Borneo, next to Australia and New Guinea the largest island in the world, is situated in the Indian Archipelago, in 7° 3' N. - 4° 10' S. lat., and 108° 53' - 119° 22' E. long. It is bounded on the E. by the Sea of Celebes and the Macassar Strait, S. by the Sea of Java, W. and N. by the Gulf of Siam and the China Sea. Its length is about 800 miles, with a breadth of 700, and an area of about 284,000 sq. m. The population is estimated at 1,875,000. In the far north rises the magnificent mass of Kinabalu (13,698 feet high), the culminating peak of the Indian Archipelago. Throughout the narrow northern portion of the island there runs a kind of central ridge in a general south-west direction, with highest points ranging from 4000 to 8000 feet; and this can be traced far to the south-west. Of modern volcanic activity there is in Borneo no trace. Many of the rivers are navigable far inland for boats of considerable burden, but their value as waterways is lessened by the bars which usually prevent the entrance of sea-going vessels, and in their upper reaches by frequent rapids and occasional waterfalls. There are many lakes. The climate in the low grounds is humid, hot, and unhealthy for Europeans; but in the higher parts towards the north the temperature is generally moderate, the thermometer at noon varying from 81° to 91° F. Vegetation is extremely luxuriant. The forests produce ironwood, bilian, teak, ebony, sandalwood, gutta-percha, dye-woods, benzoin, wax, dragon's blood, sago, camphor, various resins, vegetable oils, and gums. Nutmegs, cloves, cinnamon, pepper, betel, ginger, rice, millet, sweet potatoes, yams, cotton, sugar, indigo, tobacco, coffee, pine-apples, coconuts, etc, are cultivated. The mountains and forests contain many monkeys, among them the orang-outang. Tapirs, a small kind of tiger, small Malay bears, swine, wild oxen or banteng, and various kinds of deer abound. The elephant is found in the north, and the rhinoceros in the north-west. The few domesticated animals are buffaloes, sheep, goats, dogs, and cats; horses are seen in Banjermassin. Among the birds are eagles, vultures, Argus-pheasants, peacocks, flamingos, pigeons, parrots, and the swallows which construct the edible nests prized by the Chinese for making soup. The rivers, lakes, and lagoons swarm with crocodiles, and many-kinds of snakes, frogs, lizards, and leeches. Fish are plentiful, and the coasts are rich in tortoises, pearl-mussels, oysters, and trepang. Brilliant butterflies and moths are in great variety. Among the mineral products are coal, gold, and copper; antimony, iron, tin, platina, nickel, diamonds and other precious stones, rock-crystals, porcelain-clay, petroleum, and sulphur.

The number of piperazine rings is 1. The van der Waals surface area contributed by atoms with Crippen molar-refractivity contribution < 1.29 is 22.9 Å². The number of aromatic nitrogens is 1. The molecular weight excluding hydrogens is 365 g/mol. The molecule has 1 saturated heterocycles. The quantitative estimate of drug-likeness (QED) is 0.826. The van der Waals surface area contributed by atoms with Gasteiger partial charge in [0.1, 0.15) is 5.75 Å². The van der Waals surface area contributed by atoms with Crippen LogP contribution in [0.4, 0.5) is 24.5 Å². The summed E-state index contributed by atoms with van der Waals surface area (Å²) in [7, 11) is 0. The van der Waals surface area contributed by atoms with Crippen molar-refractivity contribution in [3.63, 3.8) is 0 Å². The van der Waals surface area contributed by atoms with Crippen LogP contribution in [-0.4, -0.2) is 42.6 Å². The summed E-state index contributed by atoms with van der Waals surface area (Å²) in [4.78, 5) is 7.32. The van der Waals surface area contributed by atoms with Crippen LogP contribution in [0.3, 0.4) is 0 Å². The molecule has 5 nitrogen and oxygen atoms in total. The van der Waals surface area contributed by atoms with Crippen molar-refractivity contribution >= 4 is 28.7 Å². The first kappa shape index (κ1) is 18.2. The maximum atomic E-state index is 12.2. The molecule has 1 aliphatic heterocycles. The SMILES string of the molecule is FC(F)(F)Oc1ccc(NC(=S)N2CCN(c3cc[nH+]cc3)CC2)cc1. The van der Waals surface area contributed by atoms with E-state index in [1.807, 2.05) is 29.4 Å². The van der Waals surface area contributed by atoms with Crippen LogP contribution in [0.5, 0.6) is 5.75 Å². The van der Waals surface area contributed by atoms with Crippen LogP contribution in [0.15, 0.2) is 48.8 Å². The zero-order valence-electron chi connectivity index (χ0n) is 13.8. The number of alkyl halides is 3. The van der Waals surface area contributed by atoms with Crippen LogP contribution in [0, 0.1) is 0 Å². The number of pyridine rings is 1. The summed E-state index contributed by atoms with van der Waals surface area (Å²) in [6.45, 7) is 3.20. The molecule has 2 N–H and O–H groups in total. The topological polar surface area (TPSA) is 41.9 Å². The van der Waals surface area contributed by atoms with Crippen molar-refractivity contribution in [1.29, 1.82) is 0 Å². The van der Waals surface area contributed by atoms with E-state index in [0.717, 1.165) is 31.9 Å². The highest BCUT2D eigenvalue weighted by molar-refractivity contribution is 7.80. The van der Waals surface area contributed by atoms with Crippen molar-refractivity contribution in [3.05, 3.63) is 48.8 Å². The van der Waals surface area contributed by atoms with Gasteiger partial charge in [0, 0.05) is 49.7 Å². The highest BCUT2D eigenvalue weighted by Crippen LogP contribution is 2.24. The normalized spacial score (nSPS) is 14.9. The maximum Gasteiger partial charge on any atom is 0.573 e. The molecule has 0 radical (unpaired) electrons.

The population consists of the aboriginal heathen Dayaks or Dyaks, who constitute the great bulk of the population; the Mohammedans or 'Malays;' and the Chinese. The Dyaks live chiefly in the interior. The Malays on the coasts are traders and bold sailors. The Chinese engage in trade and mining, and are unwearied in their efforts to make money and then return to their native country. They have always endeavoured to live as independent republics under chiefs chosen by themselves. The principal exports are gold, gold-dust, diamonds, coal, ratans, guttapercha, edible nests, cotton, wax, timber, dye-woods, mats, resins, sandalwood, camphor, etc.; the imports, earthenware, iron, steel, and copper work, piece-goods, yarns, woollen and silk fabrics, medicines, provisions, wines, spirits, rice, sugar, tea, tobacco, opium, gambir, gunpowder, etc.

Borneo has never formed a political unity, and there is no native designation for the island as a whole. The name Borneo (Burnei or Brunei) originally applied to nearly the whole of the north-west of the island, under a sultan with absolute authority. The capital, Brunei, 20 miles from the coast, on the river of the same name, has at most 20,000 inhabitants; the total population of Borneo proper or Brunei may now be stated at 125,000. Its area was reduced by the erection of Sarawak (q.v.) into a practically independent principality by Sir James Brooke (1841-68), and by the establishment of the British North Borneo Company under the charter of 1881. The company has been successful in appropriating and developing its territory, which, with an area of 31,000 sq. m., and a coast-line of 900 miles, is divided into nine provinces, and has its capital at Elopura or Sandakan (pop. 5000). The population of the territory is estimated at 200,000. Since 1888 both Brunei and Sarawak have been under British protection; and since 1891 Labuan is administered by the company. But by far the largest part of the island is ruled directly or indirectly by the Dutch, who have divided it into the Residency of the Western Division of Borneo, and that of the Southern and Eastern, the former having Pontianak (q.v.) as the seat of government, the latter Banjermassin (q.v.). The population of the Dutch portion of the island is about 1,200,000, of whom 800 are Europeans, and 32,000 Chinese. The chief towns in Borneo are Sambas (10,000), Pontianak (9000), Banjermassin (30,000), Brunei (20,000), and Kuching (12,000).

See Wallace, Malay Archipelago (1869); Bur-bidge, Garden of the Sun (1880); Bock, Head-hunters of Borneo (1881); Frank Hatton, North Borneo (1885); the Handbook of British North Borneo (periodical); and Posewitz, Borneo (1889; Eng. trans. 1892).